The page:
Figure 2: Actions Taken or Considered by Health Centers in Response to Funding Uncertainty

Health centers are considering cuts to patient services. While most health centers have not yet taken steps to cut or reduce patient care services, many reported they are weighing such actions if funding is not restored (Figure 3). Over four in ten indicated they might eliminate or reduce some enabling services, such as case management, translation, or transportation services. Additionally, over a third of reporting health centers indicated they might have to reduce the dental, medical, and/or mental health services they provide while 29% said cuts to addiction treatment services are being contemplated. Fewer health centers reported that cuts to pharmacy services might be made.

Figure 3: Services Health Centers Are Considering Eliminating or Reducing in Response to Funding Uncertainty

WHAT ARE THE IMPLICATIONS OF THE FUNDING DELAY?

Continued delays in restoring funding will likely lead to cuts in health center services and staff. To date, health centers have tried to mitigate the effects of the funding delay by forgoing major investments or dipping into reserve funds. However, the longer the funding delay continues, the greater the likelihood health centers will be compelled to cut services and staff, actions they are currently considering but have not yet adopted in large numbers. These cuts could reverse gains health centers have made in recent years in increasing patient care capacity and expanding the range of services they provide, particularly in the areas of mental health and addiction treatment. Health centers play a particularly important role in rural and medically underserved areas. The failure to reauthorize the CHCF and restore health center funding could jeopardize access to care for millions of vulnerable patients.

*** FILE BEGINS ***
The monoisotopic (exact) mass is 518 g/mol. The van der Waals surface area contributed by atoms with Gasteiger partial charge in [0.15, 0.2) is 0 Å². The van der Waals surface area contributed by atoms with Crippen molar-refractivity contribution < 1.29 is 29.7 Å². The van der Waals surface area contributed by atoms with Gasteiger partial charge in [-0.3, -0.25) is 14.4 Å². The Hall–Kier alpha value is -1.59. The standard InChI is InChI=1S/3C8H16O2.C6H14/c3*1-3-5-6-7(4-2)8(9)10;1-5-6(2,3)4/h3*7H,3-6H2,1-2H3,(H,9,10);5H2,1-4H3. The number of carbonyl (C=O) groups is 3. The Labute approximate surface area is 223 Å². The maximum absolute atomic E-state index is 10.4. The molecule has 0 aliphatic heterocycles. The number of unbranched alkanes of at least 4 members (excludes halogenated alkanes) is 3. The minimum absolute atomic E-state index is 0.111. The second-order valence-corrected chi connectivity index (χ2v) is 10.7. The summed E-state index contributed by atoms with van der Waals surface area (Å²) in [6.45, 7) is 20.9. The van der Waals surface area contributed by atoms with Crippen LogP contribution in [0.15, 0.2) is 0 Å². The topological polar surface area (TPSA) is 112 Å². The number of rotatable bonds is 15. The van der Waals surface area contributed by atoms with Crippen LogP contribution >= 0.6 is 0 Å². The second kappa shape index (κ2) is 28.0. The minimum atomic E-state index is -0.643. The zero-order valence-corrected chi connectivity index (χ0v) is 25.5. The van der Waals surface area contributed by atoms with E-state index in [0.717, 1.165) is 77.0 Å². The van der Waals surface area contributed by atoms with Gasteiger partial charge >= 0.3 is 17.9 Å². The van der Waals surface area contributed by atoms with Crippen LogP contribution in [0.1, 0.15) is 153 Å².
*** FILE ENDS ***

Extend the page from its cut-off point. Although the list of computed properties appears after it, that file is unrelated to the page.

Read the full report.

SOURCE:
Kaiser Family Foundation (1 February 2018). "How Are Health Centers Responding to the Funding Delay?" [Web Blog Post]. Retrieved from address https://www.kff.org/medicaid/fact-sheet/how-are-health-centers-responding-to-the-funding-delay/